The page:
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US agriculture set for growth and stabilization next decade

This USDA outlook forecasts a gradual shift in crop acreage and prices, a surge in animal production and growth in the biofuels sector.

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A comprehensive report by the U.S. Department of Agriculture's (USDA) Interagency Agricultural Projections Committee has forecasted a future of modest growth and stabilization for the U.S. agriculture sector over the next decade, up to 2033. The projections, based on macroeconomic data finalized in August 2023, suggest a period of adjustment and recovery following the tumultuous years marked by the COVID-19 pandemic and geopolitical tensions, particularly Russia's war on Ukraine.

The report predicts a decline in total planted acres for the eight major field crops, falling from 252.6 million acres in 2024/25 to approximately 246.7 million acres by the end of the projection period. This reduction is primarily attributed to decreased corn and wheat acres. In contrast, upland cotton is the only crop expected to show an upward trend, with planted acres set to increase over the decade.

Prices for most crops are forecasted to stabilize after the initial years of the projection period. For example, corn prices are expected to drop from recent highs, starting at $4.50 per bushel in 2024/25 and leveling off at $4.30 per bushel thereafter. Soybean and wheat prices follow a similar pattern, indicating a return to more normal conditions after years of price volatility.

Animal product production, excluding turkey, is projected to reach record levels at various points during the decade. Beef, pork, chicken, milk, and egg production are all set to rise, with growth percentages in the double digits for most. This increase aligns with a global economic recovery and a reorientation towards more stable market conditions.

Challenges and opportunities

The agricultural sector continues to face challenges from inflation, severe weather events, supply chain disruptions, and high input costs. However, the USDA report suggests that these factors are likely to lessen over the projection period, paving the way for more stable growth and production levels.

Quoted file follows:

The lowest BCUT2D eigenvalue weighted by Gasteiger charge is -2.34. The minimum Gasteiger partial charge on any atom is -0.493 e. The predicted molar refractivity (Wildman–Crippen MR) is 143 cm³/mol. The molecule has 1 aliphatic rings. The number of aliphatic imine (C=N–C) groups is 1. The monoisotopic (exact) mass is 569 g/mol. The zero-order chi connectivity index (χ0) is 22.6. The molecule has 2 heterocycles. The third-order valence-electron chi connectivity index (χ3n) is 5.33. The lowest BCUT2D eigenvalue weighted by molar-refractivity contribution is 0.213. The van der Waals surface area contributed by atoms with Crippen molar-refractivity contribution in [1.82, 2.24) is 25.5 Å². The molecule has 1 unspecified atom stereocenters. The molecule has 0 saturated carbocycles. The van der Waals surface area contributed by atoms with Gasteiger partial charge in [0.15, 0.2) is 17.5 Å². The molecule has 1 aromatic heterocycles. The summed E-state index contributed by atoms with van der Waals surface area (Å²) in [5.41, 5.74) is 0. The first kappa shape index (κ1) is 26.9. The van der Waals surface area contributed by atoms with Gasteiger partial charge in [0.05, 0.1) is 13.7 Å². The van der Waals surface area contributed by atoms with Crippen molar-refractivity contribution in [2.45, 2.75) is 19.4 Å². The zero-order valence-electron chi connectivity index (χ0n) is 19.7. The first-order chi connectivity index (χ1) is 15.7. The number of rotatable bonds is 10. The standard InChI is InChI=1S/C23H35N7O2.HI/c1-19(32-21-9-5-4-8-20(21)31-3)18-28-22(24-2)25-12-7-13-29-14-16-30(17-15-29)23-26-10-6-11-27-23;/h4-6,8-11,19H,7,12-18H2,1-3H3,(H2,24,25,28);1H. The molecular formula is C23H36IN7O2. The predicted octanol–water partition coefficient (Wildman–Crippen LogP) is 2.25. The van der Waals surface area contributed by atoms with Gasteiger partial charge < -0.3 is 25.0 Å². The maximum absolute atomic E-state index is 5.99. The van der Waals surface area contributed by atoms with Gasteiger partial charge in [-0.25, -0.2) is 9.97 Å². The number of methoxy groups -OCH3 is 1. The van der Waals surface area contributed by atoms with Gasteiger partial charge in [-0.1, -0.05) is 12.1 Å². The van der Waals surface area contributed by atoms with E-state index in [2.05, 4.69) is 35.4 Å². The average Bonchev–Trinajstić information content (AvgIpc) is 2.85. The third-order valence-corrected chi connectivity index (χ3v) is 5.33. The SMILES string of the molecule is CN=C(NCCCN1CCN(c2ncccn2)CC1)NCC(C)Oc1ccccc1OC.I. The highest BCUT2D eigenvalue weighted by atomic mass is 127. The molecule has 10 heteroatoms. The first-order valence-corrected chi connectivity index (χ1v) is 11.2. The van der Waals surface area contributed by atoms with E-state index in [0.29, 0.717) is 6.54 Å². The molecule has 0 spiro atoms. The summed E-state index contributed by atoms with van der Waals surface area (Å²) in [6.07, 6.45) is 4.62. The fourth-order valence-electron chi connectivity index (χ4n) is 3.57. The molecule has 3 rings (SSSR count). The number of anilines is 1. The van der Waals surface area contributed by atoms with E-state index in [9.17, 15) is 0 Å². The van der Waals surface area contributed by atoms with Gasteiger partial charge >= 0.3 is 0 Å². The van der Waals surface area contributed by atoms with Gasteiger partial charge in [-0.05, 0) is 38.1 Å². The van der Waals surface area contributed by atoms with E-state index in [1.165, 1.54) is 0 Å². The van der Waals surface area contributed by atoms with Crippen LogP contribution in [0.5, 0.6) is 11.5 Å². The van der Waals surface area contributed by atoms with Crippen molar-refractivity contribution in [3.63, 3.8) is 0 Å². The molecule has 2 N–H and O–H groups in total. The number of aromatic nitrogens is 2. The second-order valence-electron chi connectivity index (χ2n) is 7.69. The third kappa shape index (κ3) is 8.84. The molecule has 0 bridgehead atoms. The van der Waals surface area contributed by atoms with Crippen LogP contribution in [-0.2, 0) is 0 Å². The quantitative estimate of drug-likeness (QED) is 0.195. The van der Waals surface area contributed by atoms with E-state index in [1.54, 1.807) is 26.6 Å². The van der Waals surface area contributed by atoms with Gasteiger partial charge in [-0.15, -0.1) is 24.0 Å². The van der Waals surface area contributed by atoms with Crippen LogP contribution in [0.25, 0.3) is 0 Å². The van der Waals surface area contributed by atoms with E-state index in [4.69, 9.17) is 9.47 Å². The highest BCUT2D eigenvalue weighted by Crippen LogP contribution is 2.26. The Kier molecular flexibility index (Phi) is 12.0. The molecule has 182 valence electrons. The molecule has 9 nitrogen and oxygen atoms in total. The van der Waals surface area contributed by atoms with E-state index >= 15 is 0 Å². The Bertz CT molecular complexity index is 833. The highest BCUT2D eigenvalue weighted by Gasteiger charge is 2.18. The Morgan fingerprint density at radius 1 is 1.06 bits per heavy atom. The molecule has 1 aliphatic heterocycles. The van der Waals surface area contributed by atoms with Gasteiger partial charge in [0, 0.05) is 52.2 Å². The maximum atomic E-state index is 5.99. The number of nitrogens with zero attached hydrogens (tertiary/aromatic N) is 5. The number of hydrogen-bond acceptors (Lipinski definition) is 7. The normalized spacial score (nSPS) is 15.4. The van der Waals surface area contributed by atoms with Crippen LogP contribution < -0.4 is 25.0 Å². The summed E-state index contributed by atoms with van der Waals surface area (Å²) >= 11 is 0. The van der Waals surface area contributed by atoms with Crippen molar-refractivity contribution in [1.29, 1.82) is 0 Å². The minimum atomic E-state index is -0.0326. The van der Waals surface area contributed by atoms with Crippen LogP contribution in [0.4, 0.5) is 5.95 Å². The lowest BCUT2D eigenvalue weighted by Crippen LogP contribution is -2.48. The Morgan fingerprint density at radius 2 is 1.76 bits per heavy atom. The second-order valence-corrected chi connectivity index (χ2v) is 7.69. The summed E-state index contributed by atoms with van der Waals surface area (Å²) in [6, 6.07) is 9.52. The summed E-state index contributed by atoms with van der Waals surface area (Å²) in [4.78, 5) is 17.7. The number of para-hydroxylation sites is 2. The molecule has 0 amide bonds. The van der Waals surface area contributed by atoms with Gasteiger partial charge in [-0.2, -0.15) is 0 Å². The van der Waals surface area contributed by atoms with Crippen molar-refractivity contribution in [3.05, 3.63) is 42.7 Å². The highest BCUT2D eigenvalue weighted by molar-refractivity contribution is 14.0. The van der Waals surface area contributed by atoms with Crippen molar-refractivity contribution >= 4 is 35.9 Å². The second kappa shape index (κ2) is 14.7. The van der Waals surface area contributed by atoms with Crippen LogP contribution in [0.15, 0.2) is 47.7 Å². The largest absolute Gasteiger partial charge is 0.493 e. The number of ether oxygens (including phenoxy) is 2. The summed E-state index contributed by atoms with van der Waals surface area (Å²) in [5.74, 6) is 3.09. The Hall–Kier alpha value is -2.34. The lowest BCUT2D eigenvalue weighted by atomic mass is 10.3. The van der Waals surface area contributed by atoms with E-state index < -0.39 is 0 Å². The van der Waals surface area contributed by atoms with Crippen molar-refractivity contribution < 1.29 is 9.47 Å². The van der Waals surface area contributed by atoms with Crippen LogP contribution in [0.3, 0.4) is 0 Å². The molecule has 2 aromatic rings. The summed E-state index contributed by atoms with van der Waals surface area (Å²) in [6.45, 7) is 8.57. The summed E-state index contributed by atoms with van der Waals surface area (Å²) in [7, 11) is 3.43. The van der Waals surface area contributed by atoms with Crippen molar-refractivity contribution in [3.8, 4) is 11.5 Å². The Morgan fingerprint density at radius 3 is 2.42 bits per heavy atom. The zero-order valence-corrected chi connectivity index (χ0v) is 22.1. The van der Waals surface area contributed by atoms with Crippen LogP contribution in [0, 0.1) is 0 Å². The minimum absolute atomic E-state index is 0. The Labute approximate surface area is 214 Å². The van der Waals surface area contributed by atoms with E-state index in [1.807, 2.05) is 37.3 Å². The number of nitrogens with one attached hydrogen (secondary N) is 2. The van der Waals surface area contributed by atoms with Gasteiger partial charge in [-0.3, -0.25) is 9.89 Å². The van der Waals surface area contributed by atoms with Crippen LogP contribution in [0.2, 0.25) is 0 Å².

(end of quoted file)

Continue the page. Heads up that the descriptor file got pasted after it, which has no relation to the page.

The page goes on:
U.S. agricultural trade is forecasted to see a decrease in total exports in 2024, mainly due to declines in commodities like corn, soybeans, and cotton. However, the trade deficit is expected to shrink as the decade progresses, supported by solid import demand and shifting global trade patterns.

Policy-wise, the report assumes the continuation of the 2018 Farm Bill and current trade tariff policies through the projection period. It also takes into account international policies and trade agreements in effect as of October 2023, providing a comprehensive outlook on the global agricultural landscape.

The report highlights the biofuels sector as a key area of growth, particularly for corn-based ethanol and soybean oil-based renewable diesel. Despite projected declines in overall U.S. gasoline consumption, the demand for biofuels and their feedstocks is expected to remain robust, driven by policy initiatives and technological developments.

Underpinning these agricultural projections is a broader macroeconomic outlook that anticipates modest economic growth in the near term, with global GDP growth projected to average 2.8 percent annually during 2024–33. This growth reflects a gradual recovery from the pandemic and subsequent economic disruptions.

Overall, the USDA's projections paint a picture of an agriculture sector on the path to recovery and stability. While challenges remain, the next decade is expected to bring a period of modest growth and adjustment, leading to a more stable and resilient U.S. agriculture sector.

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